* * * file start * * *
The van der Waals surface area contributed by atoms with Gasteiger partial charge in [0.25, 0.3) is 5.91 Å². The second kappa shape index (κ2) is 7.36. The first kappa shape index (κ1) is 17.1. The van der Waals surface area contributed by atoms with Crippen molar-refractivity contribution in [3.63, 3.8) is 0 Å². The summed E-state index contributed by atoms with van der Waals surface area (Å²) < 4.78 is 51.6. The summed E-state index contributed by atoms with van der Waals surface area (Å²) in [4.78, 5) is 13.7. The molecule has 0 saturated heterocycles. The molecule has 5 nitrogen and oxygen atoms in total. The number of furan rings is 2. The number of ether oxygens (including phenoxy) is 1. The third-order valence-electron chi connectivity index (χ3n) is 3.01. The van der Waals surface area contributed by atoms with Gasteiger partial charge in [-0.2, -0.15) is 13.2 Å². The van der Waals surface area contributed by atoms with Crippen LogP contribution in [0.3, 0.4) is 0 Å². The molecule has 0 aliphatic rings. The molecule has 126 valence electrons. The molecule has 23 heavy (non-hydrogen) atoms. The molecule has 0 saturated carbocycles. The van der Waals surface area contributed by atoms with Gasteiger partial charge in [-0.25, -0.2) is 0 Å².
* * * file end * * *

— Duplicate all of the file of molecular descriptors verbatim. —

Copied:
The van der Waals surface area contributed by atoms with Gasteiger partial charge in [0.25, 0.3) is 5.91 Å². The second kappa shape index (κ2) is 7.36. The first kappa shape index (κ1) is 17.1. The van der Waals surface area contributed by atoms with Crippen molar-refractivity contribution in [3.63, 3.8) is 0 Å². The summed E-state index contributed by atoms with van der Waals surface area (Å²) < 4.78 is 51.6. The summed E-state index contributed by atoms with van der Waals surface area (Å²) in [4.78, 5) is 13.7. The molecule has 0 saturated heterocycles. The molecule has 5 nitrogen and oxygen atoms in total. The number of furan rings is 2. The number of ether oxygens (including phenoxy) is 1. The third-order valence-electron chi connectivity index (χ3n) is 3.01. The van der Waals surface area contributed by atoms with Gasteiger partial charge in [-0.2, -0.15) is 13.2 Å². The van der Waals surface area contributed by atoms with Crippen LogP contribution in [0.3, 0.4) is 0 Å². The molecule has 0 aliphatic rings. The molecule has 126 valence electrons. The molecule has 23 heavy (non-hydrogen) atoms. The molecule has 0 saturated carbocycles. The van der Waals surface area contributed by atoms with Gasteiger partial charge in [-0.25, -0.2) is 0 Å².